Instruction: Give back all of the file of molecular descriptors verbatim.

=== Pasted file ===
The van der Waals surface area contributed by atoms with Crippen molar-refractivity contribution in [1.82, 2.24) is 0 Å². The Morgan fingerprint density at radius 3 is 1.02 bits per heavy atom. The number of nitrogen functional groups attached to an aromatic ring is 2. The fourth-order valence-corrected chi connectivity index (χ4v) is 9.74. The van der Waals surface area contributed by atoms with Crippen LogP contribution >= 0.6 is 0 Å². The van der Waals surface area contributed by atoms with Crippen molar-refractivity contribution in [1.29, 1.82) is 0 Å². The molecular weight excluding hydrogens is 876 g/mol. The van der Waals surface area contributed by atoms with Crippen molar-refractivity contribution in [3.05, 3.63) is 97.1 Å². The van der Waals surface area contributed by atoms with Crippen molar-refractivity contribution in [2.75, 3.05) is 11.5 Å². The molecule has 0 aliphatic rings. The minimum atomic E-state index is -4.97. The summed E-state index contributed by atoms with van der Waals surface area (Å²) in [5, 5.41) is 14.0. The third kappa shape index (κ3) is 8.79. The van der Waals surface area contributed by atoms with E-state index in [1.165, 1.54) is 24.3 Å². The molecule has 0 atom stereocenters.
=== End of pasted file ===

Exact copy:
The van der Waals surface area contributed by atoms with Crippen molar-refractivity contribution in [1.82, 2.24) is 0 Å². The Morgan fingerprint density at radius 3 is 1.02 bits per heavy atom. The number of nitrogen functional groups attached to an aromatic ring is 2. The fourth-order valence-corrected chi connectivity index (χ4v) is 9.74. The van der Waals surface area contributed by atoms with Crippen LogP contribution >= 0.6 is 0 Å². The van der Waals surface area contributed by atoms with Crippen molar-refractivity contribution in [1.29, 1.82) is 0 Å². The molecular weight excluding hydrogens is 876 g/mol. The van der Waals surface area contributed by atoms with Crippen molar-refractivity contribution in [3.05, 3.63) is 97.1 Å². The van der Waals surface area contributed by atoms with Crippen molar-refractivity contribution in [2.75, 3.05) is 11.5 Å². The molecule has 0 aliphatic rings. The minimum atomic E-state index is -4.97. The summed E-state index contributed by atoms with van der Waals surface area (Å²) in [5, 5.41) is 14.0. The third kappa shape index (κ3) is 8.79. The van der Waals surface area contributed by atoms with E-state index in [1.165, 1.54) is 24.3 Å². The molecule has 0 atom stereocenters.